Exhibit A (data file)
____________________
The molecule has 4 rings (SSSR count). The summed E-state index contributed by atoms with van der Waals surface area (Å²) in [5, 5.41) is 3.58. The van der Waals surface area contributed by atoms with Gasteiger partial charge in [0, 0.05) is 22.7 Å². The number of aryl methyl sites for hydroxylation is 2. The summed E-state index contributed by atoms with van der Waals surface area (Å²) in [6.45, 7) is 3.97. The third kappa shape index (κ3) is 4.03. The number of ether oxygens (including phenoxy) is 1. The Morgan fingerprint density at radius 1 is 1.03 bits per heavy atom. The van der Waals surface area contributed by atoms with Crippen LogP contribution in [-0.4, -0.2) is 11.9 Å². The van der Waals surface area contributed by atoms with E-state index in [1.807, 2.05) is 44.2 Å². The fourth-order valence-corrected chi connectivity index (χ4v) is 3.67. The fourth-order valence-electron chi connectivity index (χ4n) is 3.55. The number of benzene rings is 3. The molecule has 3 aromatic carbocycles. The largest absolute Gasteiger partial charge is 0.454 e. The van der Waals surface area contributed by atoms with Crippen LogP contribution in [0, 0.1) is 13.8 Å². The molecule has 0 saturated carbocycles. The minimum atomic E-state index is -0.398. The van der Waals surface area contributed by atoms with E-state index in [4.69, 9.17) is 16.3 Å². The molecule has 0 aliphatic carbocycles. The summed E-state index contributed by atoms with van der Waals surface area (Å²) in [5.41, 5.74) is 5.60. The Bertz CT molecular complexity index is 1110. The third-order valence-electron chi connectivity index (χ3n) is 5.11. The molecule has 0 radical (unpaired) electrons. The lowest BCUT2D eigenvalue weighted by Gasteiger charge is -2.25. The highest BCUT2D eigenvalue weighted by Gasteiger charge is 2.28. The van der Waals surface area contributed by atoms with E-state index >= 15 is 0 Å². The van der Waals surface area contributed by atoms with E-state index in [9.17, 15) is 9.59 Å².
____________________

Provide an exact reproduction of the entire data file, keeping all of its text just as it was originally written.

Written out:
The molecule has 4 rings (SSSR count). The summed E-state index contributed by atoms with van der Waals surface area (Å²) in [5, 5.41) is 3.58. The van der Waals surface area contributed by atoms with Gasteiger partial charge in [0, 0.05) is 22.7 Å². The number of aryl methyl sites for hydroxylation is 2. The summed E-state index contributed by atoms with van der Waals surface area (Å²) in [6.45, 7) is 3.97. The third kappa shape index (κ3) is 4.03. The number of ether oxygens (including phenoxy) is 1. The Morgan fingerprint density at radius 1 is 1.03 bits per heavy atom. The van der Waals surface area contributed by atoms with Crippen LogP contribution in [-0.4, -0.2) is 11.9 Å². The van der Waals surface area contributed by atoms with E-state index in [1.807, 2.05) is 44.2 Å². The fourth-order valence-corrected chi connectivity index (χ4v) is 3.67. The fourth-order valence-electron chi connectivity index (χ4n) is 3.55. The number of benzene rings is 3. The molecule has 3 aromatic carbocycles. The largest absolute Gasteiger partial charge is 0.454 e. The van der Waals surface area contributed by atoms with Crippen LogP contribution in [0, 0.1) is 13.8 Å². The molecule has 0 saturated carbocycles. The minimum atomic E-state index is -0.398. The van der Waals surface area contributed by atoms with E-state index in [4.69, 9.17) is 16.3 Å². The molecule has 0 aliphatic carbocycles. The summed E-state index contributed by atoms with van der Waals surface area (Å²) in [5.41, 5.74) is 5.60. The Bertz CT molecular complexity index is 1110. The third-order valence-electron chi connectivity index (χ3n) is 5.11. The molecule has 0 radical (unpaired) electrons. The lowest BCUT2D eigenvalue weighted by Gasteiger charge is -2.25. The highest BCUT2D eigenvalue weighted by Gasteiger charge is 2.28. The van der Waals surface area contributed by atoms with E-state index >= 15 is 0 Å². The van der Waals surface area contributed by atoms with E-state index in [9.17, 15) is 9.59 Å².